Supervision: Dr Mike King, Dr Peter Walker and Mr Marcelo Rodriguez Ferrere
Thesis: Developing an evidence based model to protect companion animals from disaster, based on the experiences of recent emergencies in New Zealand since 2017
I left the SPCA in late 2017 after being the final CEO for Wellington SPCA prior to the national merger. Only months earlier, I had led the largest animal rescue operation in our country’s history as head of SPCA Rescue following the Edgecumbe floods. There were many lessons to be learnt and this event was a key motivator to embark on my PhD with Otago to provide the first major domestic study of a companion animal disaster response with a view to evaluate laws and practices to afford better protection to these animals and their human guardians.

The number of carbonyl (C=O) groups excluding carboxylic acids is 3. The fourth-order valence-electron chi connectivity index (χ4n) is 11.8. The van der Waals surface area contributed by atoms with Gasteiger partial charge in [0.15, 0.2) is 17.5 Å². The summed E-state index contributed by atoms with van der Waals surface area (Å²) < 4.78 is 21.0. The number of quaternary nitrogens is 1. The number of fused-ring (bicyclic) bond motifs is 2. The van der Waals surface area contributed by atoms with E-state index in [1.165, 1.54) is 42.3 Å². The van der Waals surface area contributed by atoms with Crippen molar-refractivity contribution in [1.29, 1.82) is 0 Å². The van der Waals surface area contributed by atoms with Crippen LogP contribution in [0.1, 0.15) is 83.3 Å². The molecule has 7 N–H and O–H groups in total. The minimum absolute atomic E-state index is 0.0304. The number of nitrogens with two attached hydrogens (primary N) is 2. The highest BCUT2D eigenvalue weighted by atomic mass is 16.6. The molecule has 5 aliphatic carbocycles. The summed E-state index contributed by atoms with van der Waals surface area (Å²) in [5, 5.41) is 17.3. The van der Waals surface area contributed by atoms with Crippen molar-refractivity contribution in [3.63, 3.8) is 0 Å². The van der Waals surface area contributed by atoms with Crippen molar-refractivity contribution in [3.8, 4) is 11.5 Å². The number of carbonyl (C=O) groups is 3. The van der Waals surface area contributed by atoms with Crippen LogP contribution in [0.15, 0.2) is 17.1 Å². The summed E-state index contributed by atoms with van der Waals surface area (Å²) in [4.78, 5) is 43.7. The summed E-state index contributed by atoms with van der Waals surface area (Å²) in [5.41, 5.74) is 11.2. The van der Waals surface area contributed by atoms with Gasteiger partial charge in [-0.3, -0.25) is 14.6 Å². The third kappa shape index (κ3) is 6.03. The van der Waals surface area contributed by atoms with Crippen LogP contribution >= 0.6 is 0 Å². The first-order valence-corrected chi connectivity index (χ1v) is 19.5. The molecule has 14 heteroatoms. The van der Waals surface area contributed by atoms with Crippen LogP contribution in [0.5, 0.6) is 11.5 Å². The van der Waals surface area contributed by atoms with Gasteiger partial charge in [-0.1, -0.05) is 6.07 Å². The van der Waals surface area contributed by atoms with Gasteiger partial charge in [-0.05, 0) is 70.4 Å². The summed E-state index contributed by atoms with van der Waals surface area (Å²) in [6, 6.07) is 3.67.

My research compares the animal emergency management related lessons that were identified after two different natural disasters, namely the 2017 Edgecumbe Flood event and the 2019 Nelson Fires. It uses an ethnographic content analysis to compare two ‘after action’ reports and identity common themes. It concludes that only seven per cent of lessons identified in the Edgecumbe Flood were applied to the Nelson Fires nearly two years later. Common issues related to training, capability, law, policy, planning, information management and incident management.